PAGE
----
A key question is the issue of how gray matter volume is related to behavior or clinical symptoms. Lui et al.’s examination of functional connectivity may begin to answer this question. They observed significant positive correlations between thought disturbance scores and temporo-putamen connectivity and negative correlations between Positive and Negative Syndrome Scale total, negative, and anergia scores and temporo-precuneus activity. It is possible to speculate, therefore, that gray matter volume changes lead to a systems-level alteration in functional connectivity, resulting in at least some of the symptoms of schizophrenia. It is important to note, however, that the causal relationship between gray matter volume and functional connectivity is unknown. It is also possible, for example, that functional connectivity affects gray matter volume (6). Although Lui et al. found correlations between functional connectivity and clinical symptoms, they did not observe an overall difference in functional connectivity between groups. In interpreting this null finding, it is useful to consider that the study used a very conservative correction for multiple comparisons, possibly limiting sensitivity to group differences.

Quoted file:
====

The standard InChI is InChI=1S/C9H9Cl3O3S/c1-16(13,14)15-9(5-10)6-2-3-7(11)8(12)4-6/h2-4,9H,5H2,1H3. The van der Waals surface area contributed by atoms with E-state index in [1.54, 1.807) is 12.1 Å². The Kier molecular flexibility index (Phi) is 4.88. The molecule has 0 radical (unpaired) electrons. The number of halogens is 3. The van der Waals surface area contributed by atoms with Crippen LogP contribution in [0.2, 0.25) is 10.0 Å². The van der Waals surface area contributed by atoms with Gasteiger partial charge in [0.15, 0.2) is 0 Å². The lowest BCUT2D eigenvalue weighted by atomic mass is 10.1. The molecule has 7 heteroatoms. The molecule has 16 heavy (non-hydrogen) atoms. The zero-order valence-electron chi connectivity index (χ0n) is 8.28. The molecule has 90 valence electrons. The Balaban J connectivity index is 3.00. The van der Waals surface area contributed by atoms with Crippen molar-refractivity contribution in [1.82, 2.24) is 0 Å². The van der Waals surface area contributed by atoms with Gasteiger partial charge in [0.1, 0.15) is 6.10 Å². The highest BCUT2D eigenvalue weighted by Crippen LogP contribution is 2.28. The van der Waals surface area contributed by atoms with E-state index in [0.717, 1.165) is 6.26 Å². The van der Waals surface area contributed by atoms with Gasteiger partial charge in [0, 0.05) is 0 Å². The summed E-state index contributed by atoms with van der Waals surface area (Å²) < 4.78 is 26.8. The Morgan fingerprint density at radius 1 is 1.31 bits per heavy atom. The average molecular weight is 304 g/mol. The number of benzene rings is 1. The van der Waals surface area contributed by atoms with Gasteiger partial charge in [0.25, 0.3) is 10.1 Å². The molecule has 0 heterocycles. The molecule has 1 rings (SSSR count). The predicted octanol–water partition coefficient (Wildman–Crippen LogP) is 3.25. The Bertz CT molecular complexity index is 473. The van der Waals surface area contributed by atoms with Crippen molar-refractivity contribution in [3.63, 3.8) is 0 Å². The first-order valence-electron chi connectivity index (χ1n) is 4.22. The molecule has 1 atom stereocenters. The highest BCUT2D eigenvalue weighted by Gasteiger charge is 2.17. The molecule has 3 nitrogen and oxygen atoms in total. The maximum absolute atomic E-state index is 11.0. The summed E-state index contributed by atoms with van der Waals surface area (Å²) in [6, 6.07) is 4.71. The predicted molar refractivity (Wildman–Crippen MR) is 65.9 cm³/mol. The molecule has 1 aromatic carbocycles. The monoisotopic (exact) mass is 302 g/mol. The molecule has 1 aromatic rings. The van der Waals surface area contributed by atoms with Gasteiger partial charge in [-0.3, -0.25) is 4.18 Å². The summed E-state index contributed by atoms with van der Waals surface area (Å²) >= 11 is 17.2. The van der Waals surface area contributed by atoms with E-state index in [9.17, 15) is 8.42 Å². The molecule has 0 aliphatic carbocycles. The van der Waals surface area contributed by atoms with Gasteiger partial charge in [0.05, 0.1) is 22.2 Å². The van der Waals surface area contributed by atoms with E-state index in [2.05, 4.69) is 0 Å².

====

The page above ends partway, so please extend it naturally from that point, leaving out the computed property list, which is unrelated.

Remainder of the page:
Functional connectivity was also examined by Rasetti et al. (7). Their study sought to determine if amygdala dysfunction in schizophrenia is a heritable phenotype or is related to disease state. The investigators scanned 34 patients with schizophrenia, 29 siblings, and 20 healthy comparison subjects during an emotional face matching task. They report that, relative to comparison subjects, patients with schizophrenia show a deficit in amygdala reactivity to negative faces and an alteration in functional connectivity between the amygdala and the subgenual cingulate. These differences were not observed in siblings, leading the authors to conclude that amygdala responses and functional coupling are related to disease state rather than to heritable factors. A strength of this study was the use of a positive control task, the N-back task, which measures working memory. The authors observed that during this task, both patients with schizophrenia and their siblings showed altered responses. This allowed the authors to infer that some cortical functions, i.e., those involved in the working memory, are related to genetic risk for schizophrenia, while cortical responses related to amygdala function are not.